Have we forgotten already?

Have we forgotten already?

Fresh concerns over the outbreak of a new, deadly Covid-19 variant have triggered a fresh lockdown across our border in South Africa amidst fears that it is only a matter of time before we too grapple with a full blown outbreak here in Lesotho.

We shudder to think how “little Lesotho” with its rickety health delivery system would cope were such an outbreak to hit this country.
Easter this year, our hospitals, which were and might still not be ready to handle Covid-19 patients, buckled under pressure. Oxygen supplies were in short supply. The number of the dead piled up in our morgues.
Who is his right senses might have forgotten such harrowing scenes?
We raise these issues a few days after the National Covid-19 Secretariat (Nacosec) said it had sounded the alarm bells when it warned Prime Minister Moeketsi Majoro of the impending danger.

Dr ’Malitaba Litaba, the Nacosec boss, says they have written to Majoro advising the government to ban all political rallies in an attempt to stop the spread of the deadly virus.
Dr Litaba says the rationale behind the advice to ban political rallies was because political rallies by their nature are “super spreaders”. It is very difficult to enforce Covid-19 guidelines at rallies.
Thankfully this time, the National Covid-19 Secretariat appears to have its eyes on the ball.

Yet despite such reasonable requests we still have pockets of resistance among politicians who think the ban would be draconian and would infringe on their right to campaign with an election just 12 months away.
We would like to argue here that the politicians have got their priorities wrong. Covid-19 is a life-and-death matter.
It is often said that we must learn from history and that those who do not learn from the past are bound to repeat past mistakes. We do not think any Mosotho would want to go through the same harrowing experience we went through during the second wave of the pandemic around January this year.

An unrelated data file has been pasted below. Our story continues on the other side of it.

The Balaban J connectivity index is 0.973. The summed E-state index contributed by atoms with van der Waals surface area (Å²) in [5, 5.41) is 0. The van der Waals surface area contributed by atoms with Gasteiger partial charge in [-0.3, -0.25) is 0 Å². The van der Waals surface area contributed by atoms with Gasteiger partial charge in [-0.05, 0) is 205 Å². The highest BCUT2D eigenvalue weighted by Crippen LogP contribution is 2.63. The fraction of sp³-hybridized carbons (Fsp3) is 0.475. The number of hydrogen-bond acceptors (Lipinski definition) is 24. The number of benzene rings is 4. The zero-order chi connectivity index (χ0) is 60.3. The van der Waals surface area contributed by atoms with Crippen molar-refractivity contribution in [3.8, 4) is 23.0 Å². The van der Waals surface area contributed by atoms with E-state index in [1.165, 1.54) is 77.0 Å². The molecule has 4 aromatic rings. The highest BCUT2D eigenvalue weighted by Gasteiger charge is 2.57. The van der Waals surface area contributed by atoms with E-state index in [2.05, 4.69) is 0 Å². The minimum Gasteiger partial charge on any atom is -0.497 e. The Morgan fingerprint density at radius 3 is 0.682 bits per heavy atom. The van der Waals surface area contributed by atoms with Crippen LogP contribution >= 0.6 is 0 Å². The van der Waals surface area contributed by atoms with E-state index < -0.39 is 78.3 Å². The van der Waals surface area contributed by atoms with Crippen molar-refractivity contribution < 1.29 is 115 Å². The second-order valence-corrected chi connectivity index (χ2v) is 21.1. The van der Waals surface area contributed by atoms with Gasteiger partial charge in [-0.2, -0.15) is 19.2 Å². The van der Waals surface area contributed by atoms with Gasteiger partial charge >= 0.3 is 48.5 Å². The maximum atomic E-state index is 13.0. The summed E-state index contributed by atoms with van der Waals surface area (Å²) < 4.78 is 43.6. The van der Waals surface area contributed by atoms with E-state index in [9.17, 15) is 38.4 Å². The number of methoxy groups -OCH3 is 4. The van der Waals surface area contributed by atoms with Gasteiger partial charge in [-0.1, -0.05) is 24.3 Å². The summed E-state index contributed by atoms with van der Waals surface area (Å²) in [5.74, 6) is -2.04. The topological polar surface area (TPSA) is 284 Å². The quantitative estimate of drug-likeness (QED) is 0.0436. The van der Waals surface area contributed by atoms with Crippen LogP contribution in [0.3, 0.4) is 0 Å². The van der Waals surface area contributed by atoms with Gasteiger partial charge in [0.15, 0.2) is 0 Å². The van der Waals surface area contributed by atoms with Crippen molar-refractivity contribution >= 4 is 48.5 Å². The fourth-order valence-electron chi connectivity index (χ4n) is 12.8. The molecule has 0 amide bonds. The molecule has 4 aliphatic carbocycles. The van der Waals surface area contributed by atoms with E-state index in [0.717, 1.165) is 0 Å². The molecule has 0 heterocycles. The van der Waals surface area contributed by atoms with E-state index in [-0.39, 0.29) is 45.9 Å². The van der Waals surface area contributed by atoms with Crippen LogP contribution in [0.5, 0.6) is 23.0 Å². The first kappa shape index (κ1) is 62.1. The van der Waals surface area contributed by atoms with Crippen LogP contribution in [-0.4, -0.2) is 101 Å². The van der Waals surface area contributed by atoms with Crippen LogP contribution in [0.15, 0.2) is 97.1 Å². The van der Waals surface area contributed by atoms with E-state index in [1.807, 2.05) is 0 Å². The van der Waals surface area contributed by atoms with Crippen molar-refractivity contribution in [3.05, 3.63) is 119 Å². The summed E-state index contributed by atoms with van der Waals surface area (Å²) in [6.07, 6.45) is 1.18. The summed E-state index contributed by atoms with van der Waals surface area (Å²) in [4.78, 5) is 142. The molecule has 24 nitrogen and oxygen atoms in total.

Every Mosotho either lost a friend or relative or know of someone close who succumbed to the deadly virus.
It would therefore be the height of irresponsibility for any politician, no matter what is at stake politically, to downplay the threat of the virus.
In fact, any politician who calls for political rallies in this moment of crisis would have abdicated his responsibility to serve and protect Basotho.
We think such politicians must be ostracized and do not deserve our vote come election time next year.

We know that politicians’ main focus is the pursuit of political power. But given the current dynamics, we would urge them to err on the side of caution by halting all political gatherings.
Lives are at stake.
Everyone is making personal sacrifices to keep each other safe. That is why schools have now shut down following a surge in the number of infections countrywide.

If there is a generation of students that has suffered, it is the current group that is still enrolled in schools.
But the government has no choice but to send the children home.
We do not comprehend why anyone would want to find fault with such a decision.
In our view, this is a clear case of damned if you do and damned if you don’t.
But the government had to act to protect school children. It was the right call.

Previous MPs to grill Majoro
Next We’ve one Lesotho and must make it work

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